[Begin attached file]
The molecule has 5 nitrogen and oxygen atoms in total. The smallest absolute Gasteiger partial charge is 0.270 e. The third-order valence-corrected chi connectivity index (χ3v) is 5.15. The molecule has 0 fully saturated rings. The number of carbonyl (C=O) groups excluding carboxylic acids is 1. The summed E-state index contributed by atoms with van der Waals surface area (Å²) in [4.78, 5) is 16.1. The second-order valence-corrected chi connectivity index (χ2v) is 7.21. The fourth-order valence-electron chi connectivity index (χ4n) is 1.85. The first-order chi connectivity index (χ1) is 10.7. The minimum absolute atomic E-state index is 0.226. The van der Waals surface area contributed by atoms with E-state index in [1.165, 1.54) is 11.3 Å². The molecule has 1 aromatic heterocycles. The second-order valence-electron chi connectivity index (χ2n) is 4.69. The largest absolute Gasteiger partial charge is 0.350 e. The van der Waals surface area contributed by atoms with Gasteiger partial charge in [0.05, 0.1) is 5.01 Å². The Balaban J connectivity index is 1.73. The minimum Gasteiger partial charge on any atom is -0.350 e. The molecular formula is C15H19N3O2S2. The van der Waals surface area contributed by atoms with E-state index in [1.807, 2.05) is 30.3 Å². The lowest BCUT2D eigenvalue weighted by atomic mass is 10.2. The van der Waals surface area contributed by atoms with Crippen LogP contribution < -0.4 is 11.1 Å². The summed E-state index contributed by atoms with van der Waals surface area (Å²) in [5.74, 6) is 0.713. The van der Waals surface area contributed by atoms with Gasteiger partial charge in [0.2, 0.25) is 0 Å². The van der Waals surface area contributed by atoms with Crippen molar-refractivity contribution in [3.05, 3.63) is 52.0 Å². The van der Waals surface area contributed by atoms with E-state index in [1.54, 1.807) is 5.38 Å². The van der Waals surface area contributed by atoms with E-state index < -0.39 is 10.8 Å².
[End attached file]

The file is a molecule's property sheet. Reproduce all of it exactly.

The molecule has 5 nitrogen and oxygen atoms in total. The smallest absolute Gasteiger partial charge is 0.270 e. The third-order valence-corrected chi connectivity index (χ3v) is 5.15. The molecule has 0 fully saturated rings. The number of carbonyl (C=O) groups excluding carboxylic acids is 1. The summed E-state index contributed by atoms with van der Waals surface area (Å²) in [4.78, 5) is 16.1. The second-order valence-corrected chi connectivity index (χ2v) is 7.21. The fourth-order valence-electron chi connectivity index (χ4n) is 1.85. The first-order chi connectivity index (χ1) is 10.7. The minimum absolute atomic E-state index is 0.226. The van der Waals surface area contributed by atoms with E-state index in [1.165, 1.54) is 11.3 Å². The molecule has 1 aromatic heterocycles. The second-order valence-electron chi connectivity index (χ2n) is 4.69. The largest absolute Gasteiger partial charge is 0.350 e. The van der Waals surface area contributed by atoms with Gasteiger partial charge in [0.05, 0.1) is 5.01 Å². The Balaban J connectivity index is 1.73. The minimum Gasteiger partial charge on any atom is -0.350 e. The molecular formula is C15H19N3O2S2. The van der Waals surface area contributed by atoms with E-state index in [1.807, 2.05) is 30.3 Å². The lowest BCUT2D eigenvalue weighted by atomic mass is 10.2. The van der Waals surface area contributed by atoms with Crippen LogP contribution < -0.4 is 11.1 Å². The summed E-state index contributed by atoms with van der Waals surface area (Å²) in [5.74, 6) is 0.713. The van der Waals surface area contributed by atoms with Gasteiger partial charge in [0.2, 0.25) is 0 Å². The van der Waals surface area contributed by atoms with Crippen molar-refractivity contribution in [3.05, 3.63) is 52.0 Å². The van der Waals surface area contributed by atoms with E-state index in [1.54, 1.807) is 5.38 Å². The van der Waals surface area contributed by atoms with E-state index < -0.39 is 10.8 Å².